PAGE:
Author Topic: The "This Might Be A Stupid Question, But...." Thread  (Read 1089049 times)

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Slartibartfast

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Re: The "This Might Be A Stupid Question, But...." Thread
« Reply #7440 on: April 18, 2013, 10:23:50 PM »
The name Fiona was supposedly started in Scotland or so I've read. Is it Scottish or Scottish-Gaelic? if the former, does it have a Scottish-Gaelic equivalent, and if so, what is it? I am putting this under stupid questions because I should have been about to figure this out myself but my google-fu in this area is lacking.
It's Gaelic. And good on you for knowing the difference between Scots and Gaelic!  (That's a book peeve of mine, when authors don't know the difference.)

You're lucky we don't just call you all "England" and be done with it  :P  (Because UK = Britain = England, right?)

guihong

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Re: The "This Might Be A Stupid Question, But...." Thread
« Reply #7441 on: April 18, 2013, 10:33:31 PM »
The name Fiona was supposedly started in Scotland or so I've read. Is it Scottish or Scottish-Gaelic? if the former, does it have a Scottish-Gaelic equivalent, and if so, what is it? I am putting this under stupid questions because I should have been about to figure this out myself but my google-fu in this area is lacking.
It's Gaelic. And good on you for knowing the difference between Scots and Gaelic!  (That's a book peeve of mine, when authors don't know the difference.)

You're lucky we don't just call you all "England" and be done with it  :P  (Because UK = Britain = England, right?)

Britain (Great)=the island comprising England, Scotland, and Wales.
United Kingdom=England, Scotland, Wales, and Northern Ireland
England=part of G.B.

Couldn't tell if you were joking or asking ;).



Slartibartfast

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Re: The "This Might Be A Stupid Question, But...." Thread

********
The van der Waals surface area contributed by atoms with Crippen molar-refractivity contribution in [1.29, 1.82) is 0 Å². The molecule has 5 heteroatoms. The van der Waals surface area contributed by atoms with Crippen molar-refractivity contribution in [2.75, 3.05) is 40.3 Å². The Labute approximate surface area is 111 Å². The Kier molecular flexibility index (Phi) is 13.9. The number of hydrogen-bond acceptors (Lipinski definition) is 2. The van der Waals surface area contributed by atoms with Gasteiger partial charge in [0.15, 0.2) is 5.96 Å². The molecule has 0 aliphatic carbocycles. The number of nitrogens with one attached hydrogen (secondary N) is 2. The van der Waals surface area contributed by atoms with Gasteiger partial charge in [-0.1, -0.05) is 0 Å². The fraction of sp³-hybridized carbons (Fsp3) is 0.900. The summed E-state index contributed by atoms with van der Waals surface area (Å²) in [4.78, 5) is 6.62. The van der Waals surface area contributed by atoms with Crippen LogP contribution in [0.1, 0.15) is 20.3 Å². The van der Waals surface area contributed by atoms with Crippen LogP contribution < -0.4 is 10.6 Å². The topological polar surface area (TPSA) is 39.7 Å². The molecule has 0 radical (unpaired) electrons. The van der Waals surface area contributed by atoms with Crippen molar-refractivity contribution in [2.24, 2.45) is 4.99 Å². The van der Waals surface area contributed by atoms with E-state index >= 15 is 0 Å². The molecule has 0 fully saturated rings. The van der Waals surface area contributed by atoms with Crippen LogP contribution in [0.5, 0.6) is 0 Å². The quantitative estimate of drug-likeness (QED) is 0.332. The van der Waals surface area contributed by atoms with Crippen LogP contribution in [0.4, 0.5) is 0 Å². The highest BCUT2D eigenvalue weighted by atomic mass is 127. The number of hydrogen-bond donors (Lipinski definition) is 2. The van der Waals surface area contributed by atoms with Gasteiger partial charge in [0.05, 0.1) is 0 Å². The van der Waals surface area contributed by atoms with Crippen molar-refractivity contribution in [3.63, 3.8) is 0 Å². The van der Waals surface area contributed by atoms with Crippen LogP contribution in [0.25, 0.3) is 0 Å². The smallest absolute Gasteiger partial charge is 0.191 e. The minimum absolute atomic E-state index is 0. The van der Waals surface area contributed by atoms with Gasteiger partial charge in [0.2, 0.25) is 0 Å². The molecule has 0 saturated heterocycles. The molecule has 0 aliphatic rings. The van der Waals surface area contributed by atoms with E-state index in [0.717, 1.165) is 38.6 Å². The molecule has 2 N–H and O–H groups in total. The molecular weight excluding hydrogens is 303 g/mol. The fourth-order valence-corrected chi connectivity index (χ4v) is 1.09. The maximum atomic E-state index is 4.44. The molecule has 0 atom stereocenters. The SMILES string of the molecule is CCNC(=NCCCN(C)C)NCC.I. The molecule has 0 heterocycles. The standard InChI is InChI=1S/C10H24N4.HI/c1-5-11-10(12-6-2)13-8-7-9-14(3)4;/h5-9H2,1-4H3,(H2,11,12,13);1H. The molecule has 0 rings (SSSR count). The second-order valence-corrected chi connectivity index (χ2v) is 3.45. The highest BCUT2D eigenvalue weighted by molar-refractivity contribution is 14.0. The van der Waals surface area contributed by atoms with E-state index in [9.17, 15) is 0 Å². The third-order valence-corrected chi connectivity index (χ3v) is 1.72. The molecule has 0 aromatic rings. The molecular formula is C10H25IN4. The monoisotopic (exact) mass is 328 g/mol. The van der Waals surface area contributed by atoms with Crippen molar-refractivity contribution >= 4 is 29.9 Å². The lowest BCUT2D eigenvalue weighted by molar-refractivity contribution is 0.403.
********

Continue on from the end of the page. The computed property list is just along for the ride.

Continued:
« Reply #7442 on: April 18, 2013, 11:20:14 PM »
The name Fiona was supposedly started in Scotland or so I've read. Is it Scottish or Scottish-Gaelic? if the former, does it have a Scottish-Gaelic equivalent, and if so, what is it? I am putting this under stupid questions because I should have been about to figure this out myself but my google-fu in this area is lacking.
It's Gaelic. And good on you for knowing the difference between Scots and Gaelic!  (That's a book peeve of mine, when authors don't know the difference.)

You're lucky we don't just call you all "England" and be done with it  :P  (Because UK = Britain = England, right?)

Britain (Great)=the island comprising England, Scotland, and Wales.
United Kingdom=England, Scotland, Wales, and Northern Ireland
England=part of G.B.

Couldn't tell if you were joking or asking ;).

Mostly joking - it's come up on here before  :) - but also half-serious in that many Americans would be hard-pressed to tell you the difference.  Then again, many Americans think that New Mexico is a different country and that they can drive from California to Hawaii, so that doesn't say much  :P

mbbored

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Re: The "This Might Be A Stupid Question, But...." Thread
« Reply #7443 on: April 19, 2013, 12:04:15 AM »
stichygreyanonymouse wrote:

"We do have government-sponsored health insurance in most states that will cover children in low-income families, but once you hit 19, it is much more difficult to qualify for those programs—which is unfortunate for college athletes."

Most college athletes can get reasonable health insurance through the school.  Given that most college level athletes who can't afford their own coverage are there on grants or scholarships, it's often covered as part of the package.  It'd be a rare college team that would allow an athlete to participate without coverage due to liability issues.

Virg

True, I’m sure that college teams make sure that their competitive team athletes have coverage. The health insurance available to college students at large their schools is laughable, however, if you have any need for it beyond basic trips to the on-campus health center (that is, nothing relating to broken bones or other sports-related injuries). Which means athletes that participate in intramurals or inter-collegiate but non-sanctioned sports may be out of luck (for instance cycling, crew, or rugby, depending on the college or university).

Unfortunately, many don't. And if they get so badly injured during a game that they can't continue to play? Too bad, so sad. Say good bye to your scholarship and don't hope for any money for follow-up medical care.

CakeBeret

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Re: The "This Might Be A Stupid Question, But...." Thread
« Reply #7444 on: April 19, 2013, 05:09:23 PM »
What do you do when you have a piece of sushi that is too big to eat in one bite?